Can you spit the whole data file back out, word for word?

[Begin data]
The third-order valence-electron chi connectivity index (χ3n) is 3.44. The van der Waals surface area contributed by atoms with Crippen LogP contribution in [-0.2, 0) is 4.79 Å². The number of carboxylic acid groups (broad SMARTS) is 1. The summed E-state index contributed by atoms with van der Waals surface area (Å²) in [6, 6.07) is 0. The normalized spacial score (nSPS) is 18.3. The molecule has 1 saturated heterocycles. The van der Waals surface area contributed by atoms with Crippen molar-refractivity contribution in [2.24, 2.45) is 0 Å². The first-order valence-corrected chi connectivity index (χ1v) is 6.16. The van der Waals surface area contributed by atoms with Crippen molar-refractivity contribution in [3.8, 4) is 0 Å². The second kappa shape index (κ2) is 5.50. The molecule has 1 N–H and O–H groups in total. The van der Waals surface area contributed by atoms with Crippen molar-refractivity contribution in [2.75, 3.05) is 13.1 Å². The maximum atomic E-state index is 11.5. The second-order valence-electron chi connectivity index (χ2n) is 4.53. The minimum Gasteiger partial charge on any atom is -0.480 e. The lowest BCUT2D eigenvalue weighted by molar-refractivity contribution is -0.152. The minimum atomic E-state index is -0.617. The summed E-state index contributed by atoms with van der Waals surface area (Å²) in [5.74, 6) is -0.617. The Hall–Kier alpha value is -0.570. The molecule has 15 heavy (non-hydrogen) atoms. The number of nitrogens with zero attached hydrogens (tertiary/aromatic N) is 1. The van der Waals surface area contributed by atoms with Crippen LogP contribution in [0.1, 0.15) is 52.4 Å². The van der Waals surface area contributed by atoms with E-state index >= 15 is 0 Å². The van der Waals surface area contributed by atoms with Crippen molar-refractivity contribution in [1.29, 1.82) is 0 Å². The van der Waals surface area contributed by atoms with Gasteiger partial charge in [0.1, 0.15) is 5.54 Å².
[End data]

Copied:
The third-order valence-electron chi connectivity index (χ3n) is 3.44. The van der Waals surface area contributed by atoms with Crippen LogP contribution in [-0.2, 0) is 4.79 Å². The number of carboxylic acid groups (broad SMARTS) is 1. The summed E-state index contributed by atoms with van der Waals surface area (Å²) in [6, 6.07) is 0. The normalized spacial score (nSPS) is 18.3. The molecule has 1 saturated heterocycles. The van der Waals surface area contributed by atoms with Crippen molar-refractivity contribution in [2.24, 2.45) is 0 Å². The first-order valence-corrected chi connectivity index (χ1v) is 6.16. The van der Waals surface area contributed by atoms with Crippen molar-refractivity contribution in [3.8, 4) is 0 Å². The second kappa shape index (κ2) is 5.50. The molecule has 1 N–H and O–H groups in total. The van der Waals surface area contributed by atoms with Crippen molar-refractivity contribution in [2.75, 3.05) is 13.1 Å². The maximum atomic E-state index is 11.5. The second-order valence-electron chi connectivity index (χ2n) is 4.53. The minimum Gasteiger partial charge on any atom is -0.480 e. The lowest BCUT2D eigenvalue weighted by molar-refractivity contribution is -0.152. The minimum atomic E-state index is -0.617. The summed E-state index contributed by atoms with van der Waals surface area (Å²) in [5.74, 6) is -0.617. The Hall–Kier alpha value is -0.570. The molecule has 15 heavy (non-hydrogen) atoms. The number of nitrogens with zero attached hydrogens (tertiary/aromatic N) is 1. The van der Waals surface area contributed by atoms with Crippen LogP contribution in [0.1, 0.15) is 52.4 Å². The van der Waals surface area contributed by atoms with E-state index >= 15 is 0 Å². The van der Waals surface area contributed by atoms with Crippen molar-refractivity contribution in [1.29, 1.82) is 0 Å². The van der Waals surface area contributed by atoms with Gasteiger partial charge in [0.1, 0.15) is 5.54 Å².